Every actor aspires to become a mass hero as quickly as possible. One-film old Arulnidhi is no exception and tries his hand at action. Udhayan sticks religiously to the overused masala film recipe that we are accustomed to. Produced by Prabhakaran of Muthamizh Padaipagam, the film marks the directorial debut of Chaplin and newbie Pranitha, fresh from the Telugu film industry. Udhayan is predictable and has nothing extraordinary to offer.
Vasanth (Arulnidhi) is a ‘Chellam’ for everyone in his apartment and loved for his good behavior. He has a picture-perfect life with a good job, a jovial friend (Santhanam) and an affectionate girlfriend Priya (Pranitha), who falls in love with him at first sight, impressed by his decency. When everything seems to be proceeding in favor of Vasanth, things take an abrupt turn as two groups of violent hooligans go after him. What unfolds next is a flashback sequence which is the suspense factor paving way for a climax where the hero settles the score.
Since a commercial film banks completely on the power packed performance of an actor, this one misses the mark in places. It must be mentioned that Arulnidhi has the potential, since he has come a long way from his debut film, Vamsam. He is better groomed and his ability to pull off stunts is impressive. But his inexperience is obvious and he needs to hone his skills in the dancing and emoting departments.
Workmanship of Chaplin over screenplay turns out to be a big letdown as every sequence in the drama comes about in a predictable way. The first hour is engrossing for its mixture of romance and comedy with the suspense elements popping up in between. The encounters between Arulnidhi, Pranitha and her mom are depicted in a lively manner while Santhanam has us laughing with his witty one-liners. His very first track mimicking a narrator in Discovery Channel is hilarious and his encounters with loan defaulters is yet another highlight. Watch out for his ‘Vodka-Rice-Water percentage’ and ‘Ricky Martin-Akon’ dialogues that are comic gems.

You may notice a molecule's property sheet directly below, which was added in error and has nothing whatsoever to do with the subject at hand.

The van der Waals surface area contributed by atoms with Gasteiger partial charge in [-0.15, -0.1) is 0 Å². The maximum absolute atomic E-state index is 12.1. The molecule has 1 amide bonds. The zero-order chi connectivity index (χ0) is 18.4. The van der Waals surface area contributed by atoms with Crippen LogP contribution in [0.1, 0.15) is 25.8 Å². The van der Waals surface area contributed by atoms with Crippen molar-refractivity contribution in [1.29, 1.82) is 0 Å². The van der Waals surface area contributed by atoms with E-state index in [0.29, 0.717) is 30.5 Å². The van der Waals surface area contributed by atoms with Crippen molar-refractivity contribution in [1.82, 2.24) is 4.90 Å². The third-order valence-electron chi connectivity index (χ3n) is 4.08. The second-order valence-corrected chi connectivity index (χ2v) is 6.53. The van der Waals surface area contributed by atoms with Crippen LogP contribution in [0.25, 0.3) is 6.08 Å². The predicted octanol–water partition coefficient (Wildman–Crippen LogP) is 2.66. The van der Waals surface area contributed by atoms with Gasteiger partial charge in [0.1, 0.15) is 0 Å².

Pranitha bears a resemblance to Kajal Agarwal and Gopika (a big advantage) and does her part well. Her facial expressions and mannerisms stand out as major plus but the dubbing is a letdown. Aashish Vidyarthi performs the role of a roughneck with perfection.
Manikanth Kadri’s music may be described as likeable, but they detract from the proceedings. Credit goes to cinematographer Vijay Milton for his attractive visuals.
Verdict: Overused masala recipe, only for time-pass entertainment lovers.